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‘Brexit Britain’ leading opposition to Russia as EU countries ‘drag their feet’, claims minister

The push against a Russian invasion of Ukraine is being led by “Brexit Britain” while EU nations “drag their feet”, one of Boris…

By admin , in latest news , at January 31, 2022 Tags: ,

The push against a Russian invasion of Ukraine is being led by “Brexit Britain” while EU nations “drag their feet”, one of Boris Johnson’s ministers has claimed.

Treasury minister Simon Clarke singled out Germany for criticism, as the UK government prepares to set out new sanctions against Moscow in the event of an invasion.

“Brexit Britain is one of the foremost opponents of the actions of the [Vladimir] Putin regime,” he said. “If you look at the EU, it is countries like Germany that are dragging their feet in the response to this crisis.”

Mr Clarke told Sky News: “We are the ones tightening this sanctions regime, making sure we support our Nato allies and standing up to Putin in a way that is, frankly, leading the continent rather than following it.

The Treasury minister also denied the idea that the UK was compromised by the flow of suspected dirty Russian money into London, claiming British politics was “fundamentally clean”.

Asked by host Kay Burley about donations to the Conservative Party from Lubov Chernukhin – a former banker who holds both Russian and British citizenship – and others donors originally from Russia, Mr Clarke said: “No-one has taken money from the Russians.”

The minister added: “Let’s be very clear about this. One needs to be a UK national to make a donation. Any such donations are declared and properly scrutinised.”

Mr Clarke said there was “nothing wrong with any person in business having a link with any country, as long as it is legally-acquired wealth”, adding: “How they choose to spend it at that point is a matter for them.”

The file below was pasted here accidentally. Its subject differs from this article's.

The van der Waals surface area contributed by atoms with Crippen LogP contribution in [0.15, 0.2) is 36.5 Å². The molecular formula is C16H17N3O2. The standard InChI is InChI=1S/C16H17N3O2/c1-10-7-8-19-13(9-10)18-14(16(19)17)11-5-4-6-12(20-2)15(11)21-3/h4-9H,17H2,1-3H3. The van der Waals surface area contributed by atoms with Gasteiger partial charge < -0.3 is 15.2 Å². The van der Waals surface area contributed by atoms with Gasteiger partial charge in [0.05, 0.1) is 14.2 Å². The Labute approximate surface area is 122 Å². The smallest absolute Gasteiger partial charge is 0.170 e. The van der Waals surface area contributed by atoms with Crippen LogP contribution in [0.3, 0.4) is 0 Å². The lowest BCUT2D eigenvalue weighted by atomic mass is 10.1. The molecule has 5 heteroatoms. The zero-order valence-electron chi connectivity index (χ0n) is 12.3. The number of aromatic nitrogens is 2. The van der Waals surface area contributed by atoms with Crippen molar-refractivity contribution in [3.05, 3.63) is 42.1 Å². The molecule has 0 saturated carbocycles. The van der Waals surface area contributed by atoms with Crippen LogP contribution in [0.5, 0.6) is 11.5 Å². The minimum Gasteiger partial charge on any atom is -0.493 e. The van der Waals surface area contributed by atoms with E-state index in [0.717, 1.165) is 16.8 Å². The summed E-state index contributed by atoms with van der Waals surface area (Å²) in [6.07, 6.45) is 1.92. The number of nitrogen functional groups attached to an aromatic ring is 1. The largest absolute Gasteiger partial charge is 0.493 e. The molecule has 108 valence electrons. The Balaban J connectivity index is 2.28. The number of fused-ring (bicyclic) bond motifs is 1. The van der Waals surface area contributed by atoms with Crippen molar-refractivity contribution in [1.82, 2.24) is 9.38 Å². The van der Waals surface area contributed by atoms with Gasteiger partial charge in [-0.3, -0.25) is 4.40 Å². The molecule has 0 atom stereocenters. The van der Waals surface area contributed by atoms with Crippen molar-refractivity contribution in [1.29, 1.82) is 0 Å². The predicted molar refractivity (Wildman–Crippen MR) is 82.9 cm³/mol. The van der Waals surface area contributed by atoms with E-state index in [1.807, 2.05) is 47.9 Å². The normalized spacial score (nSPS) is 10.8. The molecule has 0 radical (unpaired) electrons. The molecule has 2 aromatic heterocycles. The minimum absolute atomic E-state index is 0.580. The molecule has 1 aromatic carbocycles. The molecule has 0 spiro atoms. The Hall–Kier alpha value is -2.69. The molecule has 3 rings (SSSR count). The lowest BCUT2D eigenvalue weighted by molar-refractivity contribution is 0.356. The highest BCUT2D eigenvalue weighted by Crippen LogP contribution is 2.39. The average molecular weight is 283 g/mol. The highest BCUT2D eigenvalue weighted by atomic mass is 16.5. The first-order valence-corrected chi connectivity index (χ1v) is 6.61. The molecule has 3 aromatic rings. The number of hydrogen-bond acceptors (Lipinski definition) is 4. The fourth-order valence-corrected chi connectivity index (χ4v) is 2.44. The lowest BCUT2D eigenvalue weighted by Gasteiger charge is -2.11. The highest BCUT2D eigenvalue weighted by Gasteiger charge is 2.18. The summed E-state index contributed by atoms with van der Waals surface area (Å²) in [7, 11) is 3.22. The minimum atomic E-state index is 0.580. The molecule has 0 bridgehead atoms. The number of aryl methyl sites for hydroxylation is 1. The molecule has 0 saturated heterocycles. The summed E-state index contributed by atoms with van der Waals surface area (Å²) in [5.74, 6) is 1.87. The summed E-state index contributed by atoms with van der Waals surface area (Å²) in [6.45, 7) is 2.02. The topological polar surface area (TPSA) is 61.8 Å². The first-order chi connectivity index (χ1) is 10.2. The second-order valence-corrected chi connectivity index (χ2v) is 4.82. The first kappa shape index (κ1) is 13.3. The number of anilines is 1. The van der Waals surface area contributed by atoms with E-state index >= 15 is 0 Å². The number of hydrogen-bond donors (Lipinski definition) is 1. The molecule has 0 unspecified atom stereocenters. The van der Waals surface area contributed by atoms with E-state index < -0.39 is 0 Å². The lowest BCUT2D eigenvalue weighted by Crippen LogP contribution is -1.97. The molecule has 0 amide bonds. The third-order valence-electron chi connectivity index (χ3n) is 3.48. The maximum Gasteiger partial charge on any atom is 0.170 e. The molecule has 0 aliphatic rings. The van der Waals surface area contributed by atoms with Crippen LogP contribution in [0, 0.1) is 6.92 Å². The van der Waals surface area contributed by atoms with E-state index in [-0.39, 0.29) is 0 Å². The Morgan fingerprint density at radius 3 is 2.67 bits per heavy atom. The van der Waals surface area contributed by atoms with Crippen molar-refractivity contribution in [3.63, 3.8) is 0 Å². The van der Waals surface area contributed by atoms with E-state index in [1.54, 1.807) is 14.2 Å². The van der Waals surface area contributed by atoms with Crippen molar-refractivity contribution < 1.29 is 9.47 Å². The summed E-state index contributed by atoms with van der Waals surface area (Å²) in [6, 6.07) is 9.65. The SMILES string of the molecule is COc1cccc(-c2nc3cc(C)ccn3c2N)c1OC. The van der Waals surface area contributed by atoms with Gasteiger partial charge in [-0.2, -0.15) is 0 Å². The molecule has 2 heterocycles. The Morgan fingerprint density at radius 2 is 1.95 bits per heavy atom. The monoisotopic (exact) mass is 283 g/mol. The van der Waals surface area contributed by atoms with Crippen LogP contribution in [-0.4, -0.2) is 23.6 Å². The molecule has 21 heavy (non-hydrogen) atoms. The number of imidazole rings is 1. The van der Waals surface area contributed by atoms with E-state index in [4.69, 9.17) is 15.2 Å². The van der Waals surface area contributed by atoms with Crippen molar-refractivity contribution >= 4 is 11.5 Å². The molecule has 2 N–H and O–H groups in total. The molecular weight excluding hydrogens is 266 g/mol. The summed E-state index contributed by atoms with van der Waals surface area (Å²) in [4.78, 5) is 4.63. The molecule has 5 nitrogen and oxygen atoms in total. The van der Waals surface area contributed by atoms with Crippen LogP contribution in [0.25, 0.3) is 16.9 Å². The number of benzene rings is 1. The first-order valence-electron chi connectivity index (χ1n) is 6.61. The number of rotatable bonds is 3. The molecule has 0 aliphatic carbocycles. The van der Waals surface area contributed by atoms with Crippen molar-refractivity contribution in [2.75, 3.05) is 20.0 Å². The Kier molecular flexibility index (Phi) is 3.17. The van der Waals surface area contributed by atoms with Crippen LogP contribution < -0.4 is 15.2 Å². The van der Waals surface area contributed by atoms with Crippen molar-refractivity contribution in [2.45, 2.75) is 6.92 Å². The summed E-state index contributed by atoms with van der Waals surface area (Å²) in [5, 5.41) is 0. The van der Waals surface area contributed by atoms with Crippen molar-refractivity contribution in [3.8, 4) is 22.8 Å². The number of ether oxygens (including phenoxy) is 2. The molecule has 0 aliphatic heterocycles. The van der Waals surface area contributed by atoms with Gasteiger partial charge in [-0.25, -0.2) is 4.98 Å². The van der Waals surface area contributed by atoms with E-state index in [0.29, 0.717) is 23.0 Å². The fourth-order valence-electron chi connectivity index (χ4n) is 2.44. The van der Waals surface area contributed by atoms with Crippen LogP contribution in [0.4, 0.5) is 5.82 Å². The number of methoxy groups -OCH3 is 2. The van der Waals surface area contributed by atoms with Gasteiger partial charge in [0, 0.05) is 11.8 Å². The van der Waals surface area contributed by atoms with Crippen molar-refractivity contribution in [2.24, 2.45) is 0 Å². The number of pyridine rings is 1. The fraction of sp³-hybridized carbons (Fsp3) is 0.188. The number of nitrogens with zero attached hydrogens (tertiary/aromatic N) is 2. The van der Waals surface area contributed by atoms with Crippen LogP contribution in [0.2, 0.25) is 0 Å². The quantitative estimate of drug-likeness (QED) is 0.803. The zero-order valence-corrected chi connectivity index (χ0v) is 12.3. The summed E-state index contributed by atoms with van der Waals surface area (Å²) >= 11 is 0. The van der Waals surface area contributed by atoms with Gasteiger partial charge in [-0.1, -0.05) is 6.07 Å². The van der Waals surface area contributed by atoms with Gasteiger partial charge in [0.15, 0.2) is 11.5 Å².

The Treasury minister said: “I think it’s important we don’t muddy the waters on this issue. To do so is to undermine a wider faith in politics. I believe British politics to be fundamentally clean.”

Mr Clarke said he did not believe Mr Johnson had lied about parties at No 10 during the pandemic and described the PM as “a good man” ahead of the imminent release of a redacted version of the Sue Gray report.

He also told LBC that Brexit has “allowed us to get rid of a load of red tape – it has been a big success already”, as the government prepares to release a booklet to celebrate “the benefits of Brexit”.

It comes as the Foreign Office is expected to set out plans to toughen the UK’s sanctions regime on Monday in a bid to target Russia’s financial interests.

Mr Clarke said that if Russia were to take “further action” against Ukraine, sanctions would be tightened, targeting businesses and individuals “with the closest links to the Kremlin”.

However, officials in Washington are said to fear that suspected dirty money flowing into London will undermine efforts to sanction Russia in the weeks ahead.

US State Department officials have expressed “dismay and frustration” at the British government’s failure to tackle the flow of Russian funds into the city, according to The Times.

A report from the Centre for American Progress, a think-tank close to Joe Biden’s administration, has warned the US will have to take the lead in countering “Russian kleptocrats” – because the UK has become “a major hub for Russian oligarchs and their wealth”.

Tory peer Lord Agnew – who dramatically quit as Whitehall efficiency tsar earlier this week – claimed the government had rejected the chance to put forward anti-fraud legislation in the next parliamentary year, attacking the decision as “foolish”.

Tory MP John Penrose, Mr Johnson’s anti-corruption chief, warned the government against delaying an economic crime bill that would expose the kleptocrats’ use of shell companies to buy British property.

Mr Penrose said the “well of excuses” has “run dry” after years of promising legislation on tackling the problem – warning that it would be “about as popular as a cup of cold sick” if the proposed bill is ditched or kicked into the long grass.

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